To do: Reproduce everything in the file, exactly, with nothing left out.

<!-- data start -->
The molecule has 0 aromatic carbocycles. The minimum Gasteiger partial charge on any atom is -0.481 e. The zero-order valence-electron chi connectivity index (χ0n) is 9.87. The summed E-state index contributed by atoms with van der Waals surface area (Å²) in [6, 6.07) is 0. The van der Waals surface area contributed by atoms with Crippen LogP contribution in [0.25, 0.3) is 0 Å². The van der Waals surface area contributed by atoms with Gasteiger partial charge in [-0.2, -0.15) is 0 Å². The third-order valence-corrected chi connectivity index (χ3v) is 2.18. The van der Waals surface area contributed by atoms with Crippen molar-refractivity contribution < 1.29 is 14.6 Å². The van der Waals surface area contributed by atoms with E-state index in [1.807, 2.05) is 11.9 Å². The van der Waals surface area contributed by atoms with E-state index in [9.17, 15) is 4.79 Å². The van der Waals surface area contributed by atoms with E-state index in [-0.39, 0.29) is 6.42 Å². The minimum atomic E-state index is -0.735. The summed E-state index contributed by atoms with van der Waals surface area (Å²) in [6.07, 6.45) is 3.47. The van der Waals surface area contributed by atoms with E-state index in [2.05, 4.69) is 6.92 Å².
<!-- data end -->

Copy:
The molecule has 0 aromatic carbocycles. The minimum Gasteiger partial charge on any atom is -0.481 e. The zero-order valence-electron chi connectivity index (χ0n) is 9.87. The summed E-state index contributed by atoms with van der Waals surface area (Å²) in [6, 6.07) is 0. The van der Waals surface area contributed by atoms with Crippen LogP contribution in [0.25, 0.3) is 0 Å². The van der Waals surface area contributed by atoms with Gasteiger partial charge in [-0.2, -0.15) is 0 Å². The third-order valence-corrected chi connectivity index (χ3v) is 2.18. The van der Waals surface area contributed by atoms with Crippen molar-refractivity contribution < 1.29 is 14.6 Å². The van der Waals surface area contributed by atoms with E-state index in [1.807, 2.05) is 11.9 Å². The van der Waals surface area contributed by atoms with E-state index in [9.17, 15) is 4.79 Å². The van der Waals surface area contributed by atoms with E-state index in [-0.39, 0.29) is 6.42 Å². The minimum atomic E-state index is -0.735. The summed E-state index contributed by atoms with van der Waals surface area (Å²) in [6.07, 6.45) is 3.47. The van der Waals surface area contributed by atoms with E-state index in [2.05, 4.69) is 6.92 Å².